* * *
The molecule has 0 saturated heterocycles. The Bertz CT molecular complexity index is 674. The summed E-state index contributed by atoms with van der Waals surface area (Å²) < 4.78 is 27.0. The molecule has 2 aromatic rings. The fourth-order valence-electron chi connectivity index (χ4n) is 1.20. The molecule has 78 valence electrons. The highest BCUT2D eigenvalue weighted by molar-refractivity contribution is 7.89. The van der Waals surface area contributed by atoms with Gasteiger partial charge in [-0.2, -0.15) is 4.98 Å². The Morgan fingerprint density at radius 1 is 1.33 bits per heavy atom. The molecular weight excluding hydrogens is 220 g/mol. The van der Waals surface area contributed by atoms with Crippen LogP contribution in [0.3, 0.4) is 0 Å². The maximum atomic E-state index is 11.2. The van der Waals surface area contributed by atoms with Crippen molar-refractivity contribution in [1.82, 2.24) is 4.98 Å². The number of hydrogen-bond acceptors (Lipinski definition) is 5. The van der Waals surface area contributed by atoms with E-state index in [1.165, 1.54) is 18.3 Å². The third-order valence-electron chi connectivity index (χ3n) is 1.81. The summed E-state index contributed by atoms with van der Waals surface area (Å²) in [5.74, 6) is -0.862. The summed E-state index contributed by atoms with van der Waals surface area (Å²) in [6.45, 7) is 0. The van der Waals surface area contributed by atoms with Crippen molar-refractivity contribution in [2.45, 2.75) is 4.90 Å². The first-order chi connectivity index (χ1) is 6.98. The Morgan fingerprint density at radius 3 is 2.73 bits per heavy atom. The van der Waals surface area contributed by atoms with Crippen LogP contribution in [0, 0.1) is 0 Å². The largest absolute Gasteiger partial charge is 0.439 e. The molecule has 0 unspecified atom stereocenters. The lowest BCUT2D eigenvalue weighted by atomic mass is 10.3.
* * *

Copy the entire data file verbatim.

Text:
The molecule has 0 saturated heterocycles. The Bertz CT molecular complexity index is 674. The summed E-state index contributed by atoms with van der Waals surface area (Å²) < 4.78 is 27.0. The molecule has 2 aromatic rings. The fourth-order valence-electron chi connectivity index (χ4n) is 1.20. The molecule has 78 valence electrons. The highest BCUT2D eigenvalue weighted by molar-refractivity contribution is 7.89. The van der Waals surface area contributed by atoms with Gasteiger partial charge in [-0.2, -0.15) is 4.98 Å². The Morgan fingerprint density at radius 1 is 1.33 bits per heavy atom. The molecular weight excluding hydrogens is 220 g/mol. The van der Waals surface area contributed by atoms with Crippen LogP contribution in [0.3, 0.4) is 0 Å². The maximum atomic E-state index is 11.2. The van der Waals surface area contributed by atoms with Crippen molar-refractivity contribution in [1.82, 2.24) is 4.98 Å². The number of hydrogen-bond acceptors (Lipinski definition) is 5. The van der Waals surface area contributed by atoms with E-state index in [1.165, 1.54) is 18.3 Å². The third-order valence-electron chi connectivity index (χ3n) is 1.81. The summed E-state index contributed by atoms with van der Waals surface area (Å²) in [5.74, 6) is -0.862. The summed E-state index contributed by atoms with van der Waals surface area (Å²) in [6.45, 7) is 0. The van der Waals surface area contributed by atoms with Crippen molar-refractivity contribution in [2.45, 2.75) is 4.90 Å². The first-order chi connectivity index (χ1) is 6.98. The Morgan fingerprint density at radius 3 is 2.73 bits per heavy atom. The van der Waals surface area contributed by atoms with Crippen LogP contribution in [0, 0.1) is 0 Å². The largest absolute Gasteiger partial charge is 0.439 e. The molecule has 0 unspecified atom stereocenters. The lowest BCUT2D eigenvalue weighted by atomic mass is 10.3.